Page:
Written by Ta-Nehisi Coates
Art by Leinil Francis Yu, Gerry Alanguilan, Sunny Gho, Joe Caramagna
Edited by Alanna Smith, Tom Brevoort
Published by Marvel Comics
Release Date: December 19, 2018

After six issues, the full force of the narrative Coates has planned for Captain America now, more than ever, comes into focus. Instead of an issue devoted to Steve (he’s present, but not for much), this issue focuses on Alexa Lukin and the recent resurrection of her husband, Aleksander. The focus on Alexa herself is what most of the issue fleshes out, and just in time. Comic plots seem to be enriched by either villains who are genuinely, undeniably diabolical or devoted to their ideals. The more “human” the ideal, often, the more tragic the villain. While Alexa Lukin is a new addition to the Marvel canon, Coates wastes no time addressing the origins of her abilities, her history with Aleksander, and what the first part of her plan is to destroy Captain America. Interestingly, Coates approaches the notion of what Captain America is in very symbolic terms, which is understandable: Steve’s dedication to the “Dream” of the USA has always defined him as much, if not even more than, his physical capabilities. All in all, though, the best thing about this issue have to do with elements involving the long-game Coates is building.

One of the first things to highlight as a plus for this issue is the fact that Coates is having the story move forward in a clear and direct manner. While Issues #1-3 were good for moving characters around, much of the plot was still at the stage where elements were hazy by design: who are the Power Elite, for example, was one question. Now, given some clues from this issue, we know more about their goals and how Alexa views them. The other additional plus is that this story is very much a direct sequel-of-sorts to Brubaker’s Captain America run. While the comic-book-ish “how’s-that’gonna-be-s’plained” nature of Aleksander’s “passenger” is certainly going to gum up some continuity issues, it’s very possible that the post-Secret Wars III nature of this continuity allows every problem with “how” Aleksander came back, and who he is famously attached to, to be dismissed. Personally, I love how utterly insane Aleksander’s return is, and all the problems that will come with it.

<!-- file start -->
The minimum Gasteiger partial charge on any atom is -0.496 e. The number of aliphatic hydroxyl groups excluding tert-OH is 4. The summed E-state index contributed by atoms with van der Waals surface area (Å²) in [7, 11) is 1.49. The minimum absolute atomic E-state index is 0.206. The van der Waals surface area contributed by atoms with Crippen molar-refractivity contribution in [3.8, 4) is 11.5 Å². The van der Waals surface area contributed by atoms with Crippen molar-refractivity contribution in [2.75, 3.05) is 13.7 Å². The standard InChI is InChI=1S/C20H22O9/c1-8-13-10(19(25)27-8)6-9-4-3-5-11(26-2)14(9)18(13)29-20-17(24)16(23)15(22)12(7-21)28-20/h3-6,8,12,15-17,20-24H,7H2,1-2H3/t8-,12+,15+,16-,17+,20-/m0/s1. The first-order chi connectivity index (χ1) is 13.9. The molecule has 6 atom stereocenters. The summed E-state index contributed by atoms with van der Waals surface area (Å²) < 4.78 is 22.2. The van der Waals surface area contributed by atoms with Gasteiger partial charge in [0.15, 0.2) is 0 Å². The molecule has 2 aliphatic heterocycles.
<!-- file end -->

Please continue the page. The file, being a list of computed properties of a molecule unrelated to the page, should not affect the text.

The second major bonus for this story is the added element of Russian mysticism which is manifest via Rasputin. Now, please touch base with me via Twitter, comic fans, but to my knowledge we have never seen the actual Rasputin in Marvel comics, right? Readers have seen characters, famous ones, with possible ties to lineage descendant from “The O.G.” Rasputin, but I don’t believe we’ve ever seen the man himself. His role here serves more as a way to fill in some gaps with explaining how Alexa is tied to Aleksander, but he adds a presence to the story which is rather intense. Also, his forewarnings to Alexa are great since Issue #5 dropped a great cliffhanger bomb on readers that we now know was something Alexa is either aware of and does nor care or is ignorant of due to her feelings.

Given that the nature of this issue is almost explicitly all dialogue from characters working from a place of slow motion (walking or sitting), Yu’s art gets to shine when it comes to faces and expressions. His line work on Alexa in particular is best manifest through a series of panels early on where she transitions from a stern, business-like manner to being genuinely happy. Alex and Aleksader’s faces are focused on closely, and much of the idea of intimacy between then that Coates needs readers to buy into so their arc can work is sold expressly because of Yu’s deft ability to show intense facial emotions.

While I have some minor nitpicks about why Steve and Nick were included in this issue at all, everything else is aces and this is a solid entry into both the Captain America canon as well as another solid piece of work from a fantastic team.

The Verdict: 10/10


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